BILLINGS — Matt Schoonover has long had a passion for baseball.
That passion for the game ignited what would turn into a Hall of Fame baseball career at Montana State Billings and his current job as assistant general manager and director of stadium operations for the Pioneer League Billings Mustangs.
“My earliest memory is me and my dad walking over to Legion Field — now Centene Stadium — to watch a Great Falls Dodgers game,” the 31-year-old Great Falls native said. “I’m too young to remember, but Pedro (Martinez) was there in ’88, and Eric Karros in the late ‘80s.”
A lifelong Dodgers fan, baseball has always been Schoonover's favorite sport.
“I could do it by myself,” Schoonover said. “I could throw a ball off the wall to myself. I wore out the side of my garage; I would throw all day and field grounders. I basically played entire games by myself.”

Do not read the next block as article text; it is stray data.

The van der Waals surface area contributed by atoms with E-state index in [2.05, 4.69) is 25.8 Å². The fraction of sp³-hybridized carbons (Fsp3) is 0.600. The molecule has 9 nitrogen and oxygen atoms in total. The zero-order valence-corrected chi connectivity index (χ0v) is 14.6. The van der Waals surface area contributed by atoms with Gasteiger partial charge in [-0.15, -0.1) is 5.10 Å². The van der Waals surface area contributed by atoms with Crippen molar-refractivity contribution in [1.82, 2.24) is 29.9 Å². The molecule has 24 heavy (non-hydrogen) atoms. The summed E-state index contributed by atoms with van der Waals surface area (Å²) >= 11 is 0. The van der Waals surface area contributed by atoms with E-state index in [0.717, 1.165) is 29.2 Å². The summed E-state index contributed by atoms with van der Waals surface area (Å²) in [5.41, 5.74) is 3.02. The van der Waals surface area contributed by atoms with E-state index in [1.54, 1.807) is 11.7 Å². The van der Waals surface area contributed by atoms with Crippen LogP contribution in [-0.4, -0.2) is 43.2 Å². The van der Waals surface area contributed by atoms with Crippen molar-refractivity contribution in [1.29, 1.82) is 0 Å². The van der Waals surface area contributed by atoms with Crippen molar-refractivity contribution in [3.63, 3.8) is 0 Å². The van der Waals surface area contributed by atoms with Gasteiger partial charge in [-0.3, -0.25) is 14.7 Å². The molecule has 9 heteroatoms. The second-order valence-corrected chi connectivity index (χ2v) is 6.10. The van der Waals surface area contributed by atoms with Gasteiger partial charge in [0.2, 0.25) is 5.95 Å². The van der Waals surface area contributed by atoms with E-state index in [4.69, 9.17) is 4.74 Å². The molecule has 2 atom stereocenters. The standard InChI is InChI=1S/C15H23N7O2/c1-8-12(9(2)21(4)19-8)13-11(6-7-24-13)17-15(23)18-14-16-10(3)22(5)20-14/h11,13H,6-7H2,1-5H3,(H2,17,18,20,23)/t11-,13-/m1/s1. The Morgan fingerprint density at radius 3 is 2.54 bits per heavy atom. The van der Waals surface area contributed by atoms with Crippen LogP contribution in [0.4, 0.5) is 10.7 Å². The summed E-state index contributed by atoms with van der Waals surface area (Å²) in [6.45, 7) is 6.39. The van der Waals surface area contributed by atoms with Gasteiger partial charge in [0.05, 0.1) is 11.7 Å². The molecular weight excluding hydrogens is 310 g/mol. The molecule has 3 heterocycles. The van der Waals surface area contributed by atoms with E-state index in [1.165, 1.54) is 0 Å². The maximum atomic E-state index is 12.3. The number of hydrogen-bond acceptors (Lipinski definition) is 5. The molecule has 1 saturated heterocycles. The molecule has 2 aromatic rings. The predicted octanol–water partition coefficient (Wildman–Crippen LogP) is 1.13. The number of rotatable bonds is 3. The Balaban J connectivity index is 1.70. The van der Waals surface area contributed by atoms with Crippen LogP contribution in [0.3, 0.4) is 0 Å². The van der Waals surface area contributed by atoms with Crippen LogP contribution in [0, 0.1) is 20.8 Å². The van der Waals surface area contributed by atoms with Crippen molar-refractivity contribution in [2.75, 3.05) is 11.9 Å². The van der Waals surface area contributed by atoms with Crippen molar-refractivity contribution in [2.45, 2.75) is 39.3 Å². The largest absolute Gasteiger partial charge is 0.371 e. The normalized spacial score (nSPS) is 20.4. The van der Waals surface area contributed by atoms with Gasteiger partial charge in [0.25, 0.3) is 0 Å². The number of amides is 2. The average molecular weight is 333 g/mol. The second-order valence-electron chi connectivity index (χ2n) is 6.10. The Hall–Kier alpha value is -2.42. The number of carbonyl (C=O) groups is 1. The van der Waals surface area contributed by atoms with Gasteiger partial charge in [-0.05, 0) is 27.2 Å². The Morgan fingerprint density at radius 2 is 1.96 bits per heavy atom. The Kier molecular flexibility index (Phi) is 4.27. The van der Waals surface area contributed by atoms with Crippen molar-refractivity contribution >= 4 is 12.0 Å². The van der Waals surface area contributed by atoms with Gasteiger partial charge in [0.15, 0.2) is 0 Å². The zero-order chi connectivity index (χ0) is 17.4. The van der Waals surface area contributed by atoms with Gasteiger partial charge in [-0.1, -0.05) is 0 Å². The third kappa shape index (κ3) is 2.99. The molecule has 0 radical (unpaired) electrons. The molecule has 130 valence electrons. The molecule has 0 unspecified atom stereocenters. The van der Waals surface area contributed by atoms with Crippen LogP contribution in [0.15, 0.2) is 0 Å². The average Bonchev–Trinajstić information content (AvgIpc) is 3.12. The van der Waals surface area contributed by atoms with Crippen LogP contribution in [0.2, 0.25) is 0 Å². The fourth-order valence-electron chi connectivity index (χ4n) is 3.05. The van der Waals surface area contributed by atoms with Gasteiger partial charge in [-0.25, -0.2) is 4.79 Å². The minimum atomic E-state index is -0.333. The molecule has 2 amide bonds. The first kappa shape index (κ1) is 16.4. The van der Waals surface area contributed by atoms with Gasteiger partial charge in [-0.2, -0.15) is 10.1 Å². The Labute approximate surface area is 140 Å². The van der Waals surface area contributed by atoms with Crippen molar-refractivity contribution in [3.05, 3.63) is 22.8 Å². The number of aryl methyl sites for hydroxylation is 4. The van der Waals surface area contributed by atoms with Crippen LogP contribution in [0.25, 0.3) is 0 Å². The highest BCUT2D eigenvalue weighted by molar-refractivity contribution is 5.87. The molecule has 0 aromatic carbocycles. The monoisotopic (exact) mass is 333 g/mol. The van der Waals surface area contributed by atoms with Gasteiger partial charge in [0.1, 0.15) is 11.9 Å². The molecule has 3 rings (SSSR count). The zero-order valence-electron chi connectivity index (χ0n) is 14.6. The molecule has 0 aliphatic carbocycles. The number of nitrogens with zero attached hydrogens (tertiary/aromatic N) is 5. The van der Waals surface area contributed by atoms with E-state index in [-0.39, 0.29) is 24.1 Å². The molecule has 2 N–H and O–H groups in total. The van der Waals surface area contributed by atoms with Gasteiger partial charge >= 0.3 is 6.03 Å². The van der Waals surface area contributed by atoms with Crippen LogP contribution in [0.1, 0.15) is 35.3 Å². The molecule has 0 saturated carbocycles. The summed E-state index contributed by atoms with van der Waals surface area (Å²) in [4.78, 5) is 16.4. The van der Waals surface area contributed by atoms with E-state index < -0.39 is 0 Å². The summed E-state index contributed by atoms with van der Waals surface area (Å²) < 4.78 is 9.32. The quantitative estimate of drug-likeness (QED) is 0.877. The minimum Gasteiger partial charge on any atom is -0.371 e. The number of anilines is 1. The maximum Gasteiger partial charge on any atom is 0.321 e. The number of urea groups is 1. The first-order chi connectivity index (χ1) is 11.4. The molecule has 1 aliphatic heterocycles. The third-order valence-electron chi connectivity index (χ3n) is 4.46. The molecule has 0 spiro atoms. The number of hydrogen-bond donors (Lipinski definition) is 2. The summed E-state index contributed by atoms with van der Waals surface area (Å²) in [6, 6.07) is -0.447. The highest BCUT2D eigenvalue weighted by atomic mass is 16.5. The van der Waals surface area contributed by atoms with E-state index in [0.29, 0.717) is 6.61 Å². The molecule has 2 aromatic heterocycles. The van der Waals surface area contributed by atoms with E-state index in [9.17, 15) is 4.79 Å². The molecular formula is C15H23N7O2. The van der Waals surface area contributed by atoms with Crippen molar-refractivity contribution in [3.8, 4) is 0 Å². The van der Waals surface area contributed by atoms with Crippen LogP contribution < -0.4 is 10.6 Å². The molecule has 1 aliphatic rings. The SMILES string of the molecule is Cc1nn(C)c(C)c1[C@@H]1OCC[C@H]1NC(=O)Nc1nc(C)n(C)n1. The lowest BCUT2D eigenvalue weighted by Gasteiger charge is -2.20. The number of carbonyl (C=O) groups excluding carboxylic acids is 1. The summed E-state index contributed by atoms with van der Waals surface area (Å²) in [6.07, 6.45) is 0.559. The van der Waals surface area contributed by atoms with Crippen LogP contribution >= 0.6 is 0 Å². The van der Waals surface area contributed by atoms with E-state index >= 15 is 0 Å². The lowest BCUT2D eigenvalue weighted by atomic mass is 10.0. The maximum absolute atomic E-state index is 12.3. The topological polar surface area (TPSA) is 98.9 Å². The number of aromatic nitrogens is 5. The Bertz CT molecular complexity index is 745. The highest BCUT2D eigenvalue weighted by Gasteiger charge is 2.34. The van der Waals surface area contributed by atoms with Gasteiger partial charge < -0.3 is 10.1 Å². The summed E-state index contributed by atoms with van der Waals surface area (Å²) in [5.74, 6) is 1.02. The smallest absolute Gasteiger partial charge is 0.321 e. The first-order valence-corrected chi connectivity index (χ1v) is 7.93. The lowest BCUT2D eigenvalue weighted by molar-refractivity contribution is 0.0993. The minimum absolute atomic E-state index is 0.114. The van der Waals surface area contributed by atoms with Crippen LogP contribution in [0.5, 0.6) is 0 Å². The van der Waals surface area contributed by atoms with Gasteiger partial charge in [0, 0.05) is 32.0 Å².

On Feb. 15, Schoonover will become the first modern-era baseball player inducted into the MSUB Hall of Fame and Distinction. Little remains intact from the early years of Yellowjacket baseball, with no trace of records from the first stint in the mid-20th century. Ten names associated with baseball are among MSUB’s hall of famers, and they include playing careers spanning 1947-75.
But after the mid 1970s, Yellowjacket baseball was lost for nearly three decades. On Feb. 9, 2005, MSUB announced that it would add baseball as an NCAA sport, making it the only four-year university in Montana to do so.
“Once MSUB announced it was starting a program, it became my focus more than anything else,” Schoonover said. “I saw potential for the program. There were enough good high school players in Montana, and if we could get the best of those guys then we had a chance to build something.”
Just over 12 years later, the Yellowjackets have become one of the premier teams in the Great Northwest Athletic Conference and the NCAA D-II West Region. Last spring, MSUB won the regular-season title for the third time in four seasons, and broke dozens of records along the way.